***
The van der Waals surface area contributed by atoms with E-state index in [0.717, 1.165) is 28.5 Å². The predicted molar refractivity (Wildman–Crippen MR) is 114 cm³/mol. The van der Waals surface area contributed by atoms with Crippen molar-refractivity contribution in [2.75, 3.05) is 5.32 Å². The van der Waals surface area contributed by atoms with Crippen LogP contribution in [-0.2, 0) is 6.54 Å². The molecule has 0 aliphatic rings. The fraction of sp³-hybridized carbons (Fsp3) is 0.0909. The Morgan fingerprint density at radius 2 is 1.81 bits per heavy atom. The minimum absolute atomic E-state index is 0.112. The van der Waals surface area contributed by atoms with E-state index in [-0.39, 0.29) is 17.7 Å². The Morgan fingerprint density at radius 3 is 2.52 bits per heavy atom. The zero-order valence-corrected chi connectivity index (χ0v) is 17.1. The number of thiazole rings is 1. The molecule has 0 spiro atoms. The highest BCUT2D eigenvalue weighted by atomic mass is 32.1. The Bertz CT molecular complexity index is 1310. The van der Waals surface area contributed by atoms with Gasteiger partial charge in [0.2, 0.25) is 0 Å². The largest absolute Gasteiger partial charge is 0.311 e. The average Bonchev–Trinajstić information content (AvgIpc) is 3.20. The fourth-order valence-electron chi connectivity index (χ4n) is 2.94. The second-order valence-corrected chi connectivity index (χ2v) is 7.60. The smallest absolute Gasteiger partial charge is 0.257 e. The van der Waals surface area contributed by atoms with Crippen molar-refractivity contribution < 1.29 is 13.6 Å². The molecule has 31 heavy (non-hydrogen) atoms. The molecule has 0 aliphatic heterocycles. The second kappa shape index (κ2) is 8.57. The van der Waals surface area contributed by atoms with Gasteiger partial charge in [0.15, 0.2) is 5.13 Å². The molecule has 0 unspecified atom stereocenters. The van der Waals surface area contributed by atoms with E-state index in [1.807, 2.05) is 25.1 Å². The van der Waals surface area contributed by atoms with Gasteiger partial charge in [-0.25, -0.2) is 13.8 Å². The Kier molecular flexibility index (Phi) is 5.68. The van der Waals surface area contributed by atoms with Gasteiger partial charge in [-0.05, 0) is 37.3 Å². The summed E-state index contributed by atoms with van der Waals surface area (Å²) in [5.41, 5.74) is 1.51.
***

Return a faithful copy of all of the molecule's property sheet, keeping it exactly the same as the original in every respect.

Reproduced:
The van der Waals surface area contributed by atoms with E-state index in [0.717, 1.165) is 28.5 Å². The predicted molar refractivity (Wildman–Crippen MR) is 114 cm³/mol. The van der Waals surface area contributed by atoms with Crippen molar-refractivity contribution in [2.75, 3.05) is 5.32 Å². The van der Waals surface area contributed by atoms with Crippen LogP contribution in [-0.2, 0) is 6.54 Å². The molecule has 0 aliphatic rings. The fraction of sp³-hybridized carbons (Fsp3) is 0.0909. The Morgan fingerprint density at radius 2 is 1.81 bits per heavy atom. The minimum absolute atomic E-state index is 0.112. The van der Waals surface area contributed by atoms with E-state index in [-0.39, 0.29) is 17.7 Å². The Morgan fingerprint density at radius 3 is 2.52 bits per heavy atom. The zero-order valence-corrected chi connectivity index (χ0v) is 17.1. The number of thiazole rings is 1. The molecule has 0 spiro atoms. The highest BCUT2D eigenvalue weighted by atomic mass is 32.1. The Bertz CT molecular complexity index is 1310. The van der Waals surface area contributed by atoms with Gasteiger partial charge in [0.2, 0.25) is 0 Å². The largest absolute Gasteiger partial charge is 0.311 e. The average Bonchev–Trinajstić information content (AvgIpc) is 3.20. The fourth-order valence-electron chi connectivity index (χ4n) is 2.94. The second-order valence-corrected chi connectivity index (χ2v) is 7.60. The smallest absolute Gasteiger partial charge is 0.257 e. The van der Waals surface area contributed by atoms with Crippen molar-refractivity contribution < 1.29 is 13.6 Å². The molecule has 31 heavy (non-hydrogen) atoms. The molecule has 0 aliphatic heterocycles. The second kappa shape index (κ2) is 8.57. The van der Waals surface area contributed by atoms with Gasteiger partial charge in [0.15, 0.2) is 5.13 Å². The molecule has 0 unspecified atom stereocenters. The van der Waals surface area contributed by atoms with E-state index in [1.807, 2.05) is 25.1 Å². The van der Waals surface area contributed by atoms with Gasteiger partial charge in [-0.25, -0.2) is 13.8 Å². The Kier molecular flexibility index (Phi) is 5.68. The van der Waals surface area contributed by atoms with Gasteiger partial charge in [-0.05, 0) is 37.3 Å². The summed E-state index contributed by atoms with van der Waals surface area (Å²) in [5.41, 5.74) is 1.51.